Solar Installation Safety Tips - Optimus Energy Philippines
Author: Darvin Tocmo Date Posted:20 June 2018
1. Your Footing
Keeping your footing at a steep angle is a difficult proposition, and doing so while also lifting and setting racking, heavy solar panels, and managing to wire is going to require some extra steps to ensure your safety. However, there are several methods and tools you can use to make certain you stay sure-footed every step of the way.
A good pair of roof-ready boots with flat soles that can get a grip on roof shingles, tiles, or metal can make all the difference when you need to stay on your toes above the ground.
Pros: low cost, easy to use (just wear them!), lifetime usage.
Cons: help with safety, but no guarantee – boots are only as safe as the feet that wear them.
- Rooftop Walkways:
Rooftop Walkways are also a unique solution you can look into to save yourself from a spill. Watch Rooftop Walkways Video
Pros: Clear pathway where you need it on your roof, nonslip surface for all-weather accessibility.
Cons: Cost varies from affordable rubber padding to expensive specially-constructed rigging.
Renting a man-lift is also a viable option, allowing you to lift heavy loads up to roof height, and have a way to get yourself up to the roof and down to the ground quickly and easily. Our August Install-of-the-Month feature customer used a man-lift, which proved extremely helpful.
Pros: Affordable temporary rental – no need to install any extra equipment or spend time maintaining/repairing the machinery.
Cons: Temporary solution, you’ll need to rent one again if you need to reach your roof after the install is done. Man-lifts also require some level of operating experience to use safely.
You can also rent scaffolding for easy roof-access, a good safe option that is available from many hardware stores such as Lowes or Home Depot. You can read on the comparisons between a Solar Platform and Scaffolding here.
Pros: Scaffolding provides a safe, steady access to your roof
Cons: Setup time
2. Fall Prevention
Even if you’ve got the right footwear, you can still be worried about a fall. Secure yourself with a Roof Anchor tool, a handy accessory that can keep you safe if you lose your footing – you can install them on your roof for the duration of your solar project, then uninstall them when you’re done. Alternatively, you can install a permanent roof anchor if you expect to be doing a lot of roof work in the future. A Roof Safety Harness is also an essential piece of equipment when working on a sloped roof, and together with a roof anchor forms a complete PPE (Personal Protective Equipment) system for fall-prevention.
3. Electrical Safety
It may sound shocking, but solar panel wiring can give you quite the jolt if you’re not careful! First and foremost, adhere to all local codes, regulations, recommendations and manufacturer’s guidelines when installing your solar system.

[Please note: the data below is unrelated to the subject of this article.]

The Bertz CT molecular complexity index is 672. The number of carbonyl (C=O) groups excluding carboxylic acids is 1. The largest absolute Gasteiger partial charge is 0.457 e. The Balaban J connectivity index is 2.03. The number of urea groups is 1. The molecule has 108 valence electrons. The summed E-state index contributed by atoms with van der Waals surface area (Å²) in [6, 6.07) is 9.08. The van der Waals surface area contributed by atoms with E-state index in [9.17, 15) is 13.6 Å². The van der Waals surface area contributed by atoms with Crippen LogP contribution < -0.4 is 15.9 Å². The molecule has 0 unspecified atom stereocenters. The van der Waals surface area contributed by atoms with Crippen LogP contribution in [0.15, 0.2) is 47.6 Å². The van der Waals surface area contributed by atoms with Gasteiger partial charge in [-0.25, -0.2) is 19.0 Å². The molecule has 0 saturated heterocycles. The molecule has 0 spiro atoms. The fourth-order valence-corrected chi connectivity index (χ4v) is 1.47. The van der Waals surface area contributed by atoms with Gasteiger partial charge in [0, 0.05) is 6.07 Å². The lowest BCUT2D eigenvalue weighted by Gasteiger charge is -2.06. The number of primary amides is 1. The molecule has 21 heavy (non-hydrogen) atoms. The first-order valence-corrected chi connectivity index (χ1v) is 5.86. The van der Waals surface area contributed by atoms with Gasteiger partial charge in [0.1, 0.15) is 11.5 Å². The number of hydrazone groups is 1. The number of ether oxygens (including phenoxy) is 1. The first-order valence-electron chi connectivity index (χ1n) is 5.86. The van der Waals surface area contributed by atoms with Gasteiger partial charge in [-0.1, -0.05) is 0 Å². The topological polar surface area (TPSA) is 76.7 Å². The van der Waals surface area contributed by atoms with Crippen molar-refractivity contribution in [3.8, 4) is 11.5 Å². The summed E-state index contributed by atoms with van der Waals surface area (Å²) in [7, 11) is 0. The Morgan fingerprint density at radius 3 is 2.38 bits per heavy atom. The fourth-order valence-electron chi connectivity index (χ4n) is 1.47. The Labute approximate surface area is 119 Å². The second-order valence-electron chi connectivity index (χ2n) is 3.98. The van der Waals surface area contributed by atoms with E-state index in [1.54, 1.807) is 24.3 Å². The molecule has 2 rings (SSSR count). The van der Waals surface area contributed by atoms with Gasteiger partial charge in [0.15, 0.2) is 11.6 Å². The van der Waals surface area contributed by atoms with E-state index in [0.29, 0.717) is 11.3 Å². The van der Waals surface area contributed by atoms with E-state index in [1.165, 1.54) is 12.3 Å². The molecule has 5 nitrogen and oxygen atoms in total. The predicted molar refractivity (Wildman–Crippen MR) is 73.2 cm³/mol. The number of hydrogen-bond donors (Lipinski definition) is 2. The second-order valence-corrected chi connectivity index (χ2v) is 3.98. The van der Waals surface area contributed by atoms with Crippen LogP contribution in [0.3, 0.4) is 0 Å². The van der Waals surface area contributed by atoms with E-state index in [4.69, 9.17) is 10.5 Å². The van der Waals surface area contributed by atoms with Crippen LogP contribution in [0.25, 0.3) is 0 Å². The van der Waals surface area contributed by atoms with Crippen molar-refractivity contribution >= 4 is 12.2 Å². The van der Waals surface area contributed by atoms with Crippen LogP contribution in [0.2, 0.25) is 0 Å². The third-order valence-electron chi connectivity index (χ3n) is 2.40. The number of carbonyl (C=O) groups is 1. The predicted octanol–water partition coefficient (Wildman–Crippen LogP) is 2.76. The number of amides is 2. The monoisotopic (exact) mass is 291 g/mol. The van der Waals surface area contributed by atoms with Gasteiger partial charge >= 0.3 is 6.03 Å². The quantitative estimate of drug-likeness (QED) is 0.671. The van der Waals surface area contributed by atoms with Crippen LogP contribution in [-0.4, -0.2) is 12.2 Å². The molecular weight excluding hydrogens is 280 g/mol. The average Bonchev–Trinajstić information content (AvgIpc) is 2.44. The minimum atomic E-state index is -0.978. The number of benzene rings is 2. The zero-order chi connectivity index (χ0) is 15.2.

Insulated tools and rubber gloves are a must – and you should also be sure to remove any conductive items such as metal jewelry, watches, etc. Electrical safety is one of the most daunting parts of the installation process.
Generally, when you install your solar system and wire it, you’ll leave it disconnected from the power grid before final inspection by an electrician can be completed – this is to ensure everything is copacetic before you flip the switch.
4. Check For Damage
The last thing you want is damaged solar components – not just because you spent money on them, but because damaged wiring and components can spark fires, and damaged or cracked batteries can leak hazardous fumes and battery acid. Upon receiving your freight shipment, the first thing you should do is check for damage.
Most freight shipments are packed as securely as possible, but accidents do happen, and most shipments are insured or otherwise protected to replace or compensate you for deliveries with the broken product.
5. Don't Do It Alone
“I’ve fallen, and I can’t get up” is something we’ve all heard before, but it’s also something you should keep in mind when you’re working on a project at home.
Larger installation projects can be done with the help of friends and family helping you cut down on install time and taking care of some of the heavy liftings. If you’re installing alone, however, it’s important to make sure that neighbors or friends know you’ll be working on your roof – checking in periodically or expecting to hear from you.
These five quick safety tips will ensure you stay safe while installing on a rooftop, so don’t skip over them! If you have any other safety suggestions, share it in the comment below!
Making sure you’ve got the right tools and preparation is essential to a successful installation before you ever set foot on the roof.